Donald Trump's 2016 presidential campaign[edit]

Donald Trump speaking with Pastor Burns while flying back to NYC during the 2016 Presidential campaign.

Burns, labeled by Time magazine as "Donald Trump's Top Pastor"[13] and named one of the "16 People Who Shaped the 2016 Presidential Election" by Yahoo News,[14] supported the Trump campaign as a surrogate,[15] appearing on several news channels on behalf of the campaign, including CNN,[16] MSNBC,[17] Fox News,[18] Al Jazeera America, BBC, CBS News[19] and National Public Radio.[20][21] He traveled extensively with the Trump campaign, speaking before and introducing the candidate.[22][23] Burns said he had usually voted Democratic,[23] which included support for Barack Obama in the 2008 presidential election, saying "I'm not ashamed to say that as a black man I wanted the first black man to enter the office."[24] He later said, in 2016, he had "seen the light."[23] Of Trump he said "He's a smart man. He knows authenticity. I believe he knows and recognizes real character."[24]

At a Trump rally in North Carolina, Burns said that Democratic presidential candidate Bernie Sanders, who is Jewish, "gotta get saved".[16] Burns later addressed his statement and said he had not intended to criticize Judaism and that his remarks "had nothing to do with [Sanders'] faith or religion or conversion to Christianity."[25]

Burns offered the benediction on the first day of the 2016 Republican National Convention. Before the prayer, he addressed the convention, called Trump a "man of God" and called on Republicans to not attack each other, labeling Hillary Clinton and the Democratic Party the "enemy." Critics of the message, including the Interfaith Alliance, accused Burns of inserting God into partisan politics. Later, he said "If I could go back and use different wording I wouldn't have said 'enemy,' I would have said, 'political opponents.'"[26]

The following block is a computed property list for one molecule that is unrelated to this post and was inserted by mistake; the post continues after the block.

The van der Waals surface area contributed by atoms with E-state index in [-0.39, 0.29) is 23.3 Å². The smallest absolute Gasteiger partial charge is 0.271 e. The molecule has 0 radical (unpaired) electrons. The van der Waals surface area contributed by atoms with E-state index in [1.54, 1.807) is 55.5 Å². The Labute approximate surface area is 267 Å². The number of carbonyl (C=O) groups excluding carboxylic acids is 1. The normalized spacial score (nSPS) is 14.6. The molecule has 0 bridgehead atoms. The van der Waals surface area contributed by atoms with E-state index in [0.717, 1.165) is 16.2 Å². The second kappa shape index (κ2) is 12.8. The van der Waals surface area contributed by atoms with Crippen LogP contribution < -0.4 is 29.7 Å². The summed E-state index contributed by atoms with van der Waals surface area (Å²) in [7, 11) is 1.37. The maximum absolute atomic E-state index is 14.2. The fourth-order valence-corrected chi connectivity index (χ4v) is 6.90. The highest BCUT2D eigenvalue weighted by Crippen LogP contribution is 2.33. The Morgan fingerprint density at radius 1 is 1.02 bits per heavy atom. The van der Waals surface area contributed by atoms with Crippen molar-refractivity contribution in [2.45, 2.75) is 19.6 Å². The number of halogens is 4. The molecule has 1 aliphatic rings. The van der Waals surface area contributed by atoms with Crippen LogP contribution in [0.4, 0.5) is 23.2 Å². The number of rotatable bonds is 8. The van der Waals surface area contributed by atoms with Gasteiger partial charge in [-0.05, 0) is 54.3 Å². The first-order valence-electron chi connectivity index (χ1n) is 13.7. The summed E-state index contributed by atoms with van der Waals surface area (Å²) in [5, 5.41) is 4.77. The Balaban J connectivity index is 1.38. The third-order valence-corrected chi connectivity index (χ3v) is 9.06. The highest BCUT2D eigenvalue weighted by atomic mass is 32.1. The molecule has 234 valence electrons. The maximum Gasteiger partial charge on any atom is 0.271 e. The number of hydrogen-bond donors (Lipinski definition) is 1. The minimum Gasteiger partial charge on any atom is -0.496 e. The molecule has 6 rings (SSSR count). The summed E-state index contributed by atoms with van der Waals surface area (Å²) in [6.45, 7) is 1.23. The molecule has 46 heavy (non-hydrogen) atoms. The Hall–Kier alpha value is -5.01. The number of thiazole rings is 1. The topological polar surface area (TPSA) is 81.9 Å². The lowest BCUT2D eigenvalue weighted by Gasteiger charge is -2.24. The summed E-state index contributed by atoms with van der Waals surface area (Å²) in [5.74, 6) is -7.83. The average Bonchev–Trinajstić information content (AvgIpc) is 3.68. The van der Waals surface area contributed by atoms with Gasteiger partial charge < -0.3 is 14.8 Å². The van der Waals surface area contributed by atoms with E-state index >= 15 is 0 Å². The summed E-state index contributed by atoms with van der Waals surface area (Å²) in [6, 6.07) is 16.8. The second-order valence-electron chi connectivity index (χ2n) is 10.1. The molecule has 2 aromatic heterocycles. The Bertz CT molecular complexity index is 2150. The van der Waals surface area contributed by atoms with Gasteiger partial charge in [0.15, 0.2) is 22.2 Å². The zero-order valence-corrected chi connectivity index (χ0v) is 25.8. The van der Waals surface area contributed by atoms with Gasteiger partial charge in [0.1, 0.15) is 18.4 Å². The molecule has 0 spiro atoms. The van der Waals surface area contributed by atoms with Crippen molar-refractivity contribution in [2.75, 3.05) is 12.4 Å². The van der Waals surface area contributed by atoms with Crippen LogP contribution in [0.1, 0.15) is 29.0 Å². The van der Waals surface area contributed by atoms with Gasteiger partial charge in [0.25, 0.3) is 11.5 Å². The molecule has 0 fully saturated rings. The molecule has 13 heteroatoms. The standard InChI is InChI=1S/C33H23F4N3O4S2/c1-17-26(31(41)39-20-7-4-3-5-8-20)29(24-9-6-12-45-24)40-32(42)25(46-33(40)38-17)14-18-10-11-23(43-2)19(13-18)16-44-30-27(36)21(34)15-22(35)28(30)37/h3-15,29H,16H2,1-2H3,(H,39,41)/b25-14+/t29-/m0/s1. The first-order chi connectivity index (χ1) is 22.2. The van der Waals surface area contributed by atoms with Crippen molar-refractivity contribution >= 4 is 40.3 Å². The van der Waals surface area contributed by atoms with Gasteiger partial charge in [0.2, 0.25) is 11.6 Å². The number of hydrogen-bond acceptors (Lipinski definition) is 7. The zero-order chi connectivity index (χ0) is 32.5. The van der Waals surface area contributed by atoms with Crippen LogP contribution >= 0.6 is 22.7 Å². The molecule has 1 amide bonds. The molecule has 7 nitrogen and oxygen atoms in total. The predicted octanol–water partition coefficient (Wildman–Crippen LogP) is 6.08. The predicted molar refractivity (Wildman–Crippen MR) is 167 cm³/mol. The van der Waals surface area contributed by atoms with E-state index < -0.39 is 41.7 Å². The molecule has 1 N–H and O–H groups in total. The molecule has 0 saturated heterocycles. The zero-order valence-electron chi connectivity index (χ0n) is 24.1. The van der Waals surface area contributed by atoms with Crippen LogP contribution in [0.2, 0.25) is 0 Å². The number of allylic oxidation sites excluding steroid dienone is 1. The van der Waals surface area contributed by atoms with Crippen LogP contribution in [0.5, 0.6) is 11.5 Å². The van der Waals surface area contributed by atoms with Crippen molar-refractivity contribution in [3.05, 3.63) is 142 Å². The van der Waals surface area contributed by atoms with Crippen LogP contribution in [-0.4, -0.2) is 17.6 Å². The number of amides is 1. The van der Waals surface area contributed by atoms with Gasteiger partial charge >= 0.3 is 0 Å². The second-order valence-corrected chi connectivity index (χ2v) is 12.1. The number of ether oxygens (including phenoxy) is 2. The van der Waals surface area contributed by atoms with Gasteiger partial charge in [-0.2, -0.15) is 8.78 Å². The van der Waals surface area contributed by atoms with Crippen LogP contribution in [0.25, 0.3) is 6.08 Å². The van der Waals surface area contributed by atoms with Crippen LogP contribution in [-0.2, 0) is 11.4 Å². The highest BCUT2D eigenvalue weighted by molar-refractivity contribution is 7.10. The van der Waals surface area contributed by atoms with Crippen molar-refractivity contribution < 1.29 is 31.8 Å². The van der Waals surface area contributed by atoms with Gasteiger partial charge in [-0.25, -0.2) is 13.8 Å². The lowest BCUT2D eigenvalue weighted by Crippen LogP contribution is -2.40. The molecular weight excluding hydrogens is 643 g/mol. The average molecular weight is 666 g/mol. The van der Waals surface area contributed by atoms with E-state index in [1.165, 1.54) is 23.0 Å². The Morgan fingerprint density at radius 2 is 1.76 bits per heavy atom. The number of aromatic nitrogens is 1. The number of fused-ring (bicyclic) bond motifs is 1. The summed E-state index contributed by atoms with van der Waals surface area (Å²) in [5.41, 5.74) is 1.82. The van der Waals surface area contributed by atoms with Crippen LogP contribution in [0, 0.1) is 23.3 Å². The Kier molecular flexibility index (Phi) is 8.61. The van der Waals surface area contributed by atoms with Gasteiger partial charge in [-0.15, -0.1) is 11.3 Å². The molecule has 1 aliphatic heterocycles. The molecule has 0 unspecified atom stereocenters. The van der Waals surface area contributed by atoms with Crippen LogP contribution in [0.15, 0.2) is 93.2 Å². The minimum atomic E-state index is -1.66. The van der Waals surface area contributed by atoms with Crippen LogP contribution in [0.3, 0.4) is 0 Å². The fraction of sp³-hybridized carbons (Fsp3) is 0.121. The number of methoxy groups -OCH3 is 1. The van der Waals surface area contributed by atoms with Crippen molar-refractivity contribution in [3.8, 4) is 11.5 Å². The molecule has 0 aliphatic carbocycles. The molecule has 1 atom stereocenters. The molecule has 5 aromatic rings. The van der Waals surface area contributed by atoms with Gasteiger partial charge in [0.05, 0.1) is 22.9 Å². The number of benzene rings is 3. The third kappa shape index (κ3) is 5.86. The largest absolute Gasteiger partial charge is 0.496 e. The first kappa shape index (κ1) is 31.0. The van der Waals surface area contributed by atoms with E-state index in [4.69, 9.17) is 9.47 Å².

In August 2016, Burns was criticized after he retweeted a digitally manipulated image of Hillary Clinton in blackface. Burns later stated, "I prayed that those who I offended really receive ... a sincere apology," adding that he believes that the Democratic Party uses black people for votes.[27][28][29]

Jordan Klepper interviewed Burns, who spoke during the Republican convention. Burns stated that "Trump believes in that marriage is between one man and one woman," to which Klepper adds, "…until a younger woman comes along?", referring to that fact that Trump was married three times. Then when Burns tries to pin Hillary Clinton as a bad Christian for "allowing" her husband to cheat on her, Klepper asks him a question that he just cannot seem to wrap his head around: "So what’s worse: Hillary allowing Bill to cheat, or Donald Trump cheating?"[30]

2018 U.S. House election[edit]

In February 2018, Burns announced his candidacy for South Carolina's 4th congressional district in the 2018 election.[31] He ran for the seat Trey Gowdy, who was retiring from Congress, has held since 2011. Burns lost during the first round receiving only 2.48% of the vote.[32]

Personal life[edit]

Burns is married to Tomarra Burns,[24] and together they have three children, with Burns bringing another three from a previous relationship.[4]

References[edit]

  1. ^ "The Harvest Praise & Worship Center of Easley, SC". theharvestpraise.org. Retrieved March 19, 2016.
  2. ^ Vitali, Ali. "Outspoken pro-Trump pastor Mark Burns jumps in race for Gowdy seat". NBC News. Retrieved May 2, 2018.
  3. ^ a b "The NOW Television Network". thenownetwork.org. Retrieved March 19, 2016.
  4. ^ a b Lovegrove, Jamie (March 3, 2019). "Pastor Mark Burns: From poverty to Trump supporter and now candidate for Congress". The Post and Courier.